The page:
What's Keeping Farmers Positive During Tough Times

Lambs in jumpers and sausage sizzles; meet the people doing their bit for the nation's struggling farmers.

As the worst drought in almost a century stretches on, it has never been harder or more important for our farmers to stay positive.

But from Australians armed with knitting needles to online communities offering support, here are just a few of the ways people are helping lift up the nation's farmers.

Jumpers For Lambs

One of the biggest impacts of the drought has been the subsequent struggle of farmers to keep livestock alive.

To lend a helping hand, hundreds of people have taken the time to knit and donate jumpers in order to keep orphaned or abandoned lambs and calves warm when their parents can't.

As the creator of Lamb Jumpers "Helping Our Farmers" Marie Knight -- a sheep farmer in Coonabarabran, NSW -- told ten daily, many ewes are giving birth to twins and struggling to care for both of them.

When an offer on social media to send out mini knitted jumpers she had left over from last year received an overwhelming response, Knight created the Facebook page to reach out to potential knitters everywhere.

Just two-and-a-half weeks later, the group has received over 900 jumpers from people the country over.

Over 900 jackets have made their ways to farms in drought-affected areas. Images: Jumpers For Lambs Facebook

While the lambs are no doubt grateful for their new threads, Knight said the positive impact the initiative has had on farmers' spirits has been immense.

"The response from the farmers, just that somebody is thinking of them and cares enough about them and their stock to knit a jumper, the response and how good that is for them is just lovely," Knight said.

"Up until a couple of weeks ago it was getting very isolated in this drought. It was like nobody seemed to notice. Now look at the amount of people that care enough to make a jumper for a lamb -- don't tell me city people don't care."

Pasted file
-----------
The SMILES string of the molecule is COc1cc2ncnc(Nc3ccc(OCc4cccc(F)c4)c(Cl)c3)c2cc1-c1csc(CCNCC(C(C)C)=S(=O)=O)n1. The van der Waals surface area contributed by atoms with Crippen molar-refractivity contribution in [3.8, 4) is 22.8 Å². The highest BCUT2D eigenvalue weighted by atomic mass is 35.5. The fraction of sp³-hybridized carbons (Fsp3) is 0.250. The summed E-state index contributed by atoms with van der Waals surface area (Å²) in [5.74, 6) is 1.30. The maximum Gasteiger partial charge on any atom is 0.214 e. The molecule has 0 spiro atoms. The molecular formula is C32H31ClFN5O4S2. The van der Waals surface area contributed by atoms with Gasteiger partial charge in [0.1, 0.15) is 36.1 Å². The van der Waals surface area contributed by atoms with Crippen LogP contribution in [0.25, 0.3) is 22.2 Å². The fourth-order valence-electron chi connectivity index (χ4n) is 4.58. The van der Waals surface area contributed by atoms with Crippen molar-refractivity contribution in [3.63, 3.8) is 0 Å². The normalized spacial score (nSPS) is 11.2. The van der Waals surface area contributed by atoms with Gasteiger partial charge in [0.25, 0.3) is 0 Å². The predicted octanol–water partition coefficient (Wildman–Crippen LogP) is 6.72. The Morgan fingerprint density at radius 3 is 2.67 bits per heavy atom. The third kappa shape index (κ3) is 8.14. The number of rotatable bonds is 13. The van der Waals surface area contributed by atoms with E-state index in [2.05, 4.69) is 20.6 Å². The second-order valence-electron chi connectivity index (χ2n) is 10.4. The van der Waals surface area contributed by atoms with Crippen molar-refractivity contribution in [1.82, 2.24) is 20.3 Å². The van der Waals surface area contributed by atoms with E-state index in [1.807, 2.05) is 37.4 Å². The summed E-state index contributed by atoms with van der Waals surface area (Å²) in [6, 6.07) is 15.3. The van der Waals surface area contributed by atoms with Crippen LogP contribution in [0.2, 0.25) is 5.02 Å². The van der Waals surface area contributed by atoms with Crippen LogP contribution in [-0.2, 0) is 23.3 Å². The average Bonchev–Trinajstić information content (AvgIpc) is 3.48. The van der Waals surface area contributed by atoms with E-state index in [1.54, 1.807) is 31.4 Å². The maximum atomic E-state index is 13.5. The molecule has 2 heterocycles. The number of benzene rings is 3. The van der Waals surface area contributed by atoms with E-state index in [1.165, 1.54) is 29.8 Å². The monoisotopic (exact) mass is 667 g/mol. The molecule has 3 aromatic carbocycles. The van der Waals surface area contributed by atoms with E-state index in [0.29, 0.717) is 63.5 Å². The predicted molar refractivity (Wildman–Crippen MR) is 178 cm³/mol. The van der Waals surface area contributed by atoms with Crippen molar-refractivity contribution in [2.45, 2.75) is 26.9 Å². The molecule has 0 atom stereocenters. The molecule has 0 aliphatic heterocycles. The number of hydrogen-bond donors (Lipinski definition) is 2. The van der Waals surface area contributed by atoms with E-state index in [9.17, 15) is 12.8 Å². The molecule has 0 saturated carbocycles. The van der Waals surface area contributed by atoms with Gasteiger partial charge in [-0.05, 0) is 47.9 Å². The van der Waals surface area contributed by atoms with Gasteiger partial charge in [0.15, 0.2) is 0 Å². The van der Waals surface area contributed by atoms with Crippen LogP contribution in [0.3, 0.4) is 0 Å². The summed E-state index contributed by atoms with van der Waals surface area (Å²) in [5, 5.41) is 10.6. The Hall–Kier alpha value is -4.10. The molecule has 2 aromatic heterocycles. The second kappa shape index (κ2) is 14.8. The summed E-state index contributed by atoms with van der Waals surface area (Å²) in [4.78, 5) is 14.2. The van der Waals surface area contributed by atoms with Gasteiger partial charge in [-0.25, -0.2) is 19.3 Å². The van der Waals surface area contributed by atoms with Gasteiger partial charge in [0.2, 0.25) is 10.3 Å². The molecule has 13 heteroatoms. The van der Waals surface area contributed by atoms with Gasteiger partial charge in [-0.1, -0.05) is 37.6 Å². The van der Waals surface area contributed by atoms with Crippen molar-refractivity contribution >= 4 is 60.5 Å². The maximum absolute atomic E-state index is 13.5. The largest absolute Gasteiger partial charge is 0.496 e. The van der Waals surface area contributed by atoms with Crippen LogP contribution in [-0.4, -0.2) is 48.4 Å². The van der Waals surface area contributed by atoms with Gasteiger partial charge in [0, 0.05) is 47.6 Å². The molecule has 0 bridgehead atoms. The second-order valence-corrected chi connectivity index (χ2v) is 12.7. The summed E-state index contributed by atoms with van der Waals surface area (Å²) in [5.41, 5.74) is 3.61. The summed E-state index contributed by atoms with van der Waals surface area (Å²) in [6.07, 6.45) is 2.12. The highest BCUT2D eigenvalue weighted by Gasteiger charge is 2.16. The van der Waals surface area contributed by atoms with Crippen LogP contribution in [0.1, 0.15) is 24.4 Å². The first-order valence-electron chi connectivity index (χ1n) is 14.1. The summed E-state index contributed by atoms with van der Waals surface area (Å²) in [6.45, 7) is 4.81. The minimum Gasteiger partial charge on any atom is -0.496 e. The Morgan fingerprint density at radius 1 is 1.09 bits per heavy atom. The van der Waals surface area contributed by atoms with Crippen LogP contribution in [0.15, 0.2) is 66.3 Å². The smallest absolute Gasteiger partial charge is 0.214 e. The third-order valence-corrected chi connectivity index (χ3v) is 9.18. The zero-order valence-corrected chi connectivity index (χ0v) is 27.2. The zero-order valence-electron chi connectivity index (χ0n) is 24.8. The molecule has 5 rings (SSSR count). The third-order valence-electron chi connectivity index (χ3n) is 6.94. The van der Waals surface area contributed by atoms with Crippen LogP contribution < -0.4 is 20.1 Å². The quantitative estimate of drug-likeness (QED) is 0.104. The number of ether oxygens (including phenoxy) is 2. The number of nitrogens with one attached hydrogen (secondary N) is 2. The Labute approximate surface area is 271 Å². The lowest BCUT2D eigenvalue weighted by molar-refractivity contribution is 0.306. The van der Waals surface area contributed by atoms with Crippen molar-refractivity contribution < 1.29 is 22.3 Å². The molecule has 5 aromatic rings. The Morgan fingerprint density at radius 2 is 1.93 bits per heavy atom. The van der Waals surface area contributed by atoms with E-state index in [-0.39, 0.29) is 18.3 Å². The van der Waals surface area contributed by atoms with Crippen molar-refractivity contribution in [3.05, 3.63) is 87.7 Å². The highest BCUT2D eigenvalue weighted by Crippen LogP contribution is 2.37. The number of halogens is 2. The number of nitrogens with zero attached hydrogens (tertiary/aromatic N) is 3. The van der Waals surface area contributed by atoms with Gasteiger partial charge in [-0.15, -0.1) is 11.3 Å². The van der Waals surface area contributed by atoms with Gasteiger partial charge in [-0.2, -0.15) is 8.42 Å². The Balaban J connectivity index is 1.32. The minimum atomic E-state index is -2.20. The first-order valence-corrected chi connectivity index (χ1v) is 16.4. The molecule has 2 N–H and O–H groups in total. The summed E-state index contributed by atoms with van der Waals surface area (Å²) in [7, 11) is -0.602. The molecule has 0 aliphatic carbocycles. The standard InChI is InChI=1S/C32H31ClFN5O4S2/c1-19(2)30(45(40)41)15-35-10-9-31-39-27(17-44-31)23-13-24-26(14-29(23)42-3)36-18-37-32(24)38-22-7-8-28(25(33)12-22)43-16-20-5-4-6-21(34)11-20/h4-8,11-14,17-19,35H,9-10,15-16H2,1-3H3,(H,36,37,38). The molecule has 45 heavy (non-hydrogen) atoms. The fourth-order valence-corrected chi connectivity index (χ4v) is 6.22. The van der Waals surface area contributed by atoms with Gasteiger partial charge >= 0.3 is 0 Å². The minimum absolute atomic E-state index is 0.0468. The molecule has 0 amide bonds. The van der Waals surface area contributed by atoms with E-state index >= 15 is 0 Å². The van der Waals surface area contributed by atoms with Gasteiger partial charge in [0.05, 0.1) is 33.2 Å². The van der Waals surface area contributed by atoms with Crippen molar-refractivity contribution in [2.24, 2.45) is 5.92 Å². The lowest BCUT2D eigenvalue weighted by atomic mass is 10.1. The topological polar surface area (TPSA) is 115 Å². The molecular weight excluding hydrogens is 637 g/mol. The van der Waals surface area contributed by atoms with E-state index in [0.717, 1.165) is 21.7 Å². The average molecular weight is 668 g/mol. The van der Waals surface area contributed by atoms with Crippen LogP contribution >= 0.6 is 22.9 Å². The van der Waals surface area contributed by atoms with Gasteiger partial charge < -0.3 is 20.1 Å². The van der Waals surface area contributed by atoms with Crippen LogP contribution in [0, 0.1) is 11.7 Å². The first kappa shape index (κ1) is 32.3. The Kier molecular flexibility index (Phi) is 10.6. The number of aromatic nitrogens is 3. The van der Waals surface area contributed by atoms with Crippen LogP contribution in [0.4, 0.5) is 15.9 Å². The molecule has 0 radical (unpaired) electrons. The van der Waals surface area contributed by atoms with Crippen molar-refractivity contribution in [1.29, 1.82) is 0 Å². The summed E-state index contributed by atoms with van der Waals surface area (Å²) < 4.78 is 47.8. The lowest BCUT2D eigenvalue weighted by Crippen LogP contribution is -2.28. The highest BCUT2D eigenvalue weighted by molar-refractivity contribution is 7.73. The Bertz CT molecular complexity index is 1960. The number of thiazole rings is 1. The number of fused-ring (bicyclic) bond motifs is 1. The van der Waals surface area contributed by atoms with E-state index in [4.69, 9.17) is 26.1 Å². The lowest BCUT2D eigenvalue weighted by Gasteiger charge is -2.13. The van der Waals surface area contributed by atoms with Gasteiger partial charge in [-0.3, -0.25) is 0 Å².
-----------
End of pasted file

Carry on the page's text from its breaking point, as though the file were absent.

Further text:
Bunning's Sausage Sizzles

Droves of people flocked to local Bunnings sausage sizzles in support of Rural Aid's Buy A Bale Campaign on August 3.

There was no shortage of people willing to wait it out for the country's favourite hardware store snag after it was announced funds raised would go towards livestock feed and household essentials for drought affected families and communities in every impacted state.

Queues formed outside stores across NSW and ACT, and similar crowds are expected this coming Friday the 10th of August when BBQ's flare up again for the drought cause in the remaining states and territories.

Even when the wait was just a bit too long -- as comments on social media pointed out some waits exceeded 45 minutes -- people weren't deterred from donating what they could.

"Sorry peeps, couldn't wait that long for a sanger. Went home instead & bought a large bale of hay," one man wrote on Facebook.

From Kirrawee to Goulburn, hundreds of people lined up to help our farmers. Images: Facebook
Parma For A Farmer

Pubs, clubs and restaurants are also using the Aussie appreciation of a good meal to raise funds for struggling farmers.

Just when it didn't seem chicken parmigiana could get much better, Bendigo resident Amanda Kinross kicked off the Parma For A Farmer campaign.

With around 60 venues so far pledging to donate $1 for every Parma sold during August, the initiative has received quick and growing support in communities across the country.

Some venues have even extended their pledge, offering to continue the donations for the remainder of the year or donating as much as $5 per Parma.

Parma For A Farmer
Social Media Communities

While cash donations are undoubtedly crucial during these tough times, online communities offering support, information and at times a welcome moment of comic relief have also united the country's farmers.

Facebook pages including One Day Closer To Rain and One Bucket Of Hope are providing farmers with a platform to share their stories not only with each other, but with Australians who may otherwise have been unaware of the extent to which the drought is taking its toll.

With over 40,000 members collectively, these pages produce hundreds of posts each day, including discussions about how to overcome challenges on the farm, alerts to fundraising efforts and uplifting videos and photos of lighter moments.

If you want to help Australian farmers in need, you can donate to a registered charity. Donate online to Rural Aid's Buy a Bale, Drought Angels, Aussie Helpers or Lions' Need for Feed. You can also support farmers by buying Australian grown produce at your local supermarket.